(This article belongs to the Special Issue Selected Papers from the JSOPB 2020—Cell and Organ Biology)
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Open AccessArticle
The Liver Surface Is an Attractive Transplant Site for Pancreatic Islet Transplantation
J. Clin. Med. 2021, 10(4), 724; https://doi.org/10.3390/jcm10040724 - 12 Feb 2021
Viewed by 381
Abstract
In the current clinical islet transplantation, intraportal transplantation is regarded as the gold-standard procedure. However, in this procedure, 50 to 70% of the transplanted islets are immediately damaged due to a strong innate immune response based on islet–blood contact. We investigated the transplant [...] Read more.
In the current clinical islet transplantation, intraportal transplantation is regarded as the gold-standard procedure. However, in this procedure, 50 to 70% of the transplanted islets are immediately damaged due to a strong innate immune response based on islet–blood contact. We investigated the transplant efficiency of a novel method of liver surface transplantation using a syngeneic keratinocyte sheet to avoid islet–blood contact. To examine the influence of the keratinocyte sheet, substantial amounts of syngeneic islets (8 IEQs/g) were transplanted on the liver surface of diabetic rats, while marginal amounts of islets (4 IEQs/g) were transplanted via intraportal transplantation to compare the transplant efficiency. Blood glucose, intraperitoneal glucose tolerance, immunohistochemistry, and in vivo imaging findings of the cell sheet were evaluated. The study showed that islet transplantation to the liver surface immediately followed by a syngeneic keratinocyte sheet covering was effective for curing diabetic rats, while no rats were cured in the group without the cell sheet. Notably, islet grafts transplanted via this approach appeared to penetrate into the liver parenchyma. However, the transplant efficiency did not reach that of intraportal transplantation. Further refinements of this approach by introducing mesothelial or fibroblast cell sheets in combination with a preferable scaffold for islet grafts may help to improve the transplant efficiency. Full article
(This article belongs to the Special Issue Selected Papers from the JSOPB 2020—Cell and Organ Biology)
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Open AccessArticle
Gene Expression in Pancreatic Cancer-Like Cells and Induced Pancreatic Stem Cells Generated by Transient Overexpression of Reprogramming Factors
J. Clin. Med. 2021, 10(3), 454; https://doi.org/10.3390/jcm10030454 - 25 Jan 2021
Viewed by 411
Abstract
We previously reported that transient overexpression of reprogramming factors can be used to generate induced pluripotent stem (iPS) cells, induced tissue-specific stem (iTS) cells, and fibroblast-like (iF) cells from pancreatic tissue. iF cells have tumorigenic ability and behave similarly to pancreatic cancer cells. [...] Read more.
We previously reported that transient overexpression of reprogramming factors can be used to generate induced pluripotent stem (iPS) cells, induced tissue-specific stem (iTS) cells, and fibroblast-like (iF) cells from pancreatic tissue. iF cells have tumorigenic ability and behave similarly to pancreatic cancer cells. In this study, we analyzed gene expression in iF cells and iTS-P cells (iTS cells from pancreatic tissue) via microarray analysis and quantitative reverse transcription-polymerase chain reaction (qRT-PCR). The expression levels of the Mybl2 and Lyn genes, which are reported to be oncogenes, were significantly higher in iF cells than in iTS-P cells. The expression level of Nestin, which is expressed in not only pancreatic progenitor cells but also pancreatic ductal adenocarcinomas, was also higher in iF cells than in iTS-P cells. Itgb6 and Fgf13, which are involved in the pathogenesis of diseases such as cancer, exhibited higher expression levels in iF cells than in iTS-P cells. Unexpectedly, the expression levels of genes related to epithelial-mesenchymal transition (EMT), except Bmp4, were lower in iF cells than in iTS-P cells. These data suggest that the Mybl2, Lyn, Nestin, Itgb6, and Fgf13 genes could be important biomarkers to distinguish iTS-P cells from iF cells. Full article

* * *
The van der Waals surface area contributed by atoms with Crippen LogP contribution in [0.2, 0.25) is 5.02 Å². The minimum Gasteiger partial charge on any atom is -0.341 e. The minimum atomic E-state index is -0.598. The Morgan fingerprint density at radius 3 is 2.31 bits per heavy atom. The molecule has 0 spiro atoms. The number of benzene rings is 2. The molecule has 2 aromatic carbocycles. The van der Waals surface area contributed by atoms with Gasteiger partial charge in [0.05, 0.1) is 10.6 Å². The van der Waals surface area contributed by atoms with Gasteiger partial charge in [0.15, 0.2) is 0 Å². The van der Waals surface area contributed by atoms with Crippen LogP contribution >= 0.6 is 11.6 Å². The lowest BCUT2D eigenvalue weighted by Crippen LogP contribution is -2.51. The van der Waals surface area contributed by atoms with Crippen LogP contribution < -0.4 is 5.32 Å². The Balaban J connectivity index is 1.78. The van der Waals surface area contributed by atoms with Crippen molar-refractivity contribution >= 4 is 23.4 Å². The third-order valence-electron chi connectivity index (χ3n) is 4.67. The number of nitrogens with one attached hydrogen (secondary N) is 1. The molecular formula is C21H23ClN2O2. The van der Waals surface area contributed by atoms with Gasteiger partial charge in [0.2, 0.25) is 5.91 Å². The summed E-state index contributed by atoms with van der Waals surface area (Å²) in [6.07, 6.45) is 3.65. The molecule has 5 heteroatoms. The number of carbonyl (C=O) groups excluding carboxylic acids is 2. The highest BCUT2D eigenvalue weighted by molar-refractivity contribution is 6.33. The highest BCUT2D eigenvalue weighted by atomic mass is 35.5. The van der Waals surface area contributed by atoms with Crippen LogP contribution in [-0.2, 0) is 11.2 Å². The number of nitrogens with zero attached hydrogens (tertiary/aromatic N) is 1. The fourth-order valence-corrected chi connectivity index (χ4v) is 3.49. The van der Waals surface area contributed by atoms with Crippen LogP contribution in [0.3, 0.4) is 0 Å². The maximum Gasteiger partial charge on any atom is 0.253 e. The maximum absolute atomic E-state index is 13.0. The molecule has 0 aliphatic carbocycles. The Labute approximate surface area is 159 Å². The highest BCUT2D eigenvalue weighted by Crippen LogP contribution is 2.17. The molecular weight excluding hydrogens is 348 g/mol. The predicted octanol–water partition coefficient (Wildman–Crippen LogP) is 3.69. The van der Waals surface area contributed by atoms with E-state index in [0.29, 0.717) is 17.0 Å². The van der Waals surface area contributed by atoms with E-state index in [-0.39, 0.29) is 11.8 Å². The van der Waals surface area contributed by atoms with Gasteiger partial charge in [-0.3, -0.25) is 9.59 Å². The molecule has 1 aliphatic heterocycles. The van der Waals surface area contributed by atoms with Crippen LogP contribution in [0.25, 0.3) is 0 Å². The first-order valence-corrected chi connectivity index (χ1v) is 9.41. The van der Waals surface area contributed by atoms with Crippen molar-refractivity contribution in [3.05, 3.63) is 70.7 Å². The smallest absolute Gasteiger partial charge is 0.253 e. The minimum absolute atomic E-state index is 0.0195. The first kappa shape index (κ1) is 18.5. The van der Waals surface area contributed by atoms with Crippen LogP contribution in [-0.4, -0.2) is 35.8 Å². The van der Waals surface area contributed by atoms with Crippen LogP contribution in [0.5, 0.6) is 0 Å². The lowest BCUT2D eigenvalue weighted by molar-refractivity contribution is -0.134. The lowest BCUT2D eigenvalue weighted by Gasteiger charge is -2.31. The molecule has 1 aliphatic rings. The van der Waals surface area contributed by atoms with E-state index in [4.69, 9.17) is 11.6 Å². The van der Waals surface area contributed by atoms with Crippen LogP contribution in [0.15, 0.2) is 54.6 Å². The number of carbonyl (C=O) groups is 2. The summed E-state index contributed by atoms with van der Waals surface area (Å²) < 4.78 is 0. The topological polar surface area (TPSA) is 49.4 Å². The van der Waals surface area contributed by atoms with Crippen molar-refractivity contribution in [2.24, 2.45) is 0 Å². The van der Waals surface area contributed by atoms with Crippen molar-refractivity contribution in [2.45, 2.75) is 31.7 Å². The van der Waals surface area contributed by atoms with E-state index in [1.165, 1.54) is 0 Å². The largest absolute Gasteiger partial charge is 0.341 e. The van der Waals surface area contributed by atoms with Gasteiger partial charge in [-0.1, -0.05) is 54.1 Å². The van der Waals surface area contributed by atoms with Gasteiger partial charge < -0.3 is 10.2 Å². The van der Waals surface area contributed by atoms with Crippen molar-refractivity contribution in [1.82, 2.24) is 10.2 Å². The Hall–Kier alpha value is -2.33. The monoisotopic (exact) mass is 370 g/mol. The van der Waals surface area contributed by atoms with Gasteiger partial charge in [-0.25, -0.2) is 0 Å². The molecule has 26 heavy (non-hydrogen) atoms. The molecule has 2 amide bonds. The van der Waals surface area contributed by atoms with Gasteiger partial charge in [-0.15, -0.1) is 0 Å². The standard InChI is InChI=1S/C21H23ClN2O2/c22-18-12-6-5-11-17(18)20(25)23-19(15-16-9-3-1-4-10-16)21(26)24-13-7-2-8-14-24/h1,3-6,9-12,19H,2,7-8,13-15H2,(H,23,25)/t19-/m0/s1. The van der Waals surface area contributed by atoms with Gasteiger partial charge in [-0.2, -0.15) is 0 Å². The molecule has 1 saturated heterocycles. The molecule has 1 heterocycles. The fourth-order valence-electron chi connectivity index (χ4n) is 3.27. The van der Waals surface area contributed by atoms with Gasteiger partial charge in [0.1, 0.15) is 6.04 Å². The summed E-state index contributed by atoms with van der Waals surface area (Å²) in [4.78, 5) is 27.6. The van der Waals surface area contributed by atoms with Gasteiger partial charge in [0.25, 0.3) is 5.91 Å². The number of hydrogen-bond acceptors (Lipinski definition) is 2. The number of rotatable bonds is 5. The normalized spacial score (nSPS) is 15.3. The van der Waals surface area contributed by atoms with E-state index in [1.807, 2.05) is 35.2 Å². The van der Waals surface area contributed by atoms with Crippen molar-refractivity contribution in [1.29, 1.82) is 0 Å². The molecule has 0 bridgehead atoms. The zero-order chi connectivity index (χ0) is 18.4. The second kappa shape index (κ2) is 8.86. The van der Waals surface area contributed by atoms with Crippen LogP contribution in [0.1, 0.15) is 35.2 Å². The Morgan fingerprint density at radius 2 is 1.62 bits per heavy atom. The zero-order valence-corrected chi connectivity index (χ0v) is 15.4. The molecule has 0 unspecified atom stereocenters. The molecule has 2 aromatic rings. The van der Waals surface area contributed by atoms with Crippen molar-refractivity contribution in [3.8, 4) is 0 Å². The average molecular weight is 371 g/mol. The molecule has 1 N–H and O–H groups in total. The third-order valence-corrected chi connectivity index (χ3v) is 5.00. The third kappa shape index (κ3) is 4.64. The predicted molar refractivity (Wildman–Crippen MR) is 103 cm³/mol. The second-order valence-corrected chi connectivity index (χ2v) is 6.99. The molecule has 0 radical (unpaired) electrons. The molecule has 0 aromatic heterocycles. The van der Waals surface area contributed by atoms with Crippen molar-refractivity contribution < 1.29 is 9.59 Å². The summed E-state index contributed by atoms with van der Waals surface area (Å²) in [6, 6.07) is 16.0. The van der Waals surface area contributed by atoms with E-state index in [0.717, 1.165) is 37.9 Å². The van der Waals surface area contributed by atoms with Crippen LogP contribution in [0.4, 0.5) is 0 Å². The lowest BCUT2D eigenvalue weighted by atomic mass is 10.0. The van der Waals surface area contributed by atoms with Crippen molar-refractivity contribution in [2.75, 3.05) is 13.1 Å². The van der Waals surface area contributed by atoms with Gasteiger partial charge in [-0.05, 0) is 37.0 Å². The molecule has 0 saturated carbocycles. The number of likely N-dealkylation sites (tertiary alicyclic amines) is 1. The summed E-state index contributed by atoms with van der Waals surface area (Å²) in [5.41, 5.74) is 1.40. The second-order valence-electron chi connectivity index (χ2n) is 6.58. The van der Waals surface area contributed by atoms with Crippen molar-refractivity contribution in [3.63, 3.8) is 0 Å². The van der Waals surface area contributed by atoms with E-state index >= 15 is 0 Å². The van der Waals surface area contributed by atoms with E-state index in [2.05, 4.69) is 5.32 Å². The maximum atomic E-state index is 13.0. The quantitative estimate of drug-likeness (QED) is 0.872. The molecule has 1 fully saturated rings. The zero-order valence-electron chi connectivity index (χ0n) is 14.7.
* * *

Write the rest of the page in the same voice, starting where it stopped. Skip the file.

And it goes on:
(This article belongs to the Special Issue Selected Papers from the JSOPB 2020—Cell and Organ Biology)
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Review

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Open AccessReview
Pancreatic Islet Purification from Large Mammals and Humans Using a COBE 2991 Cell Processor versus Large Plastic Bottles
J. Clin. Med. 2021, 10(1), 10; https://doi.org/10.3390/jcm10010010 - 23 Dec 2020
Viewed by 397
Abstract
The islet purification step in clinical islet isolation is important for minimizing the risks associated with intraportal infusion. Continuous density gradient with a COBE 2991 cell processor is commonly used for clinical islet purification. However, the high shear force involved in the purification [...] Read more.
The islet purification step in clinical islet isolation is important for minimizing the risks associated with intraportal infusion. Continuous density gradient with a COBE 2991 cell processor is commonly used for clinical islet purification. However, the high shear force involved in the purification method using the COBE 2991 cell processor causes mechanical damage to the islets. We and other groups have shown human/porcine islet purification using large cylindrical plastic bottles. Shear stress can be minimized or eliminated using large cylindrical plastic bottles because the bottles do not have a narrow segment and no centrifugation is required during tissue loading and the collection processes of islet purification. This review describes current advances in islet purification from large mammals and humans using a COBE 2991 cell processor versus large cylindrical plastic bottles. Full article
(This article belongs to the Special Issue Selected Papers from the JSOPB 2020—Cell and Organ Biology)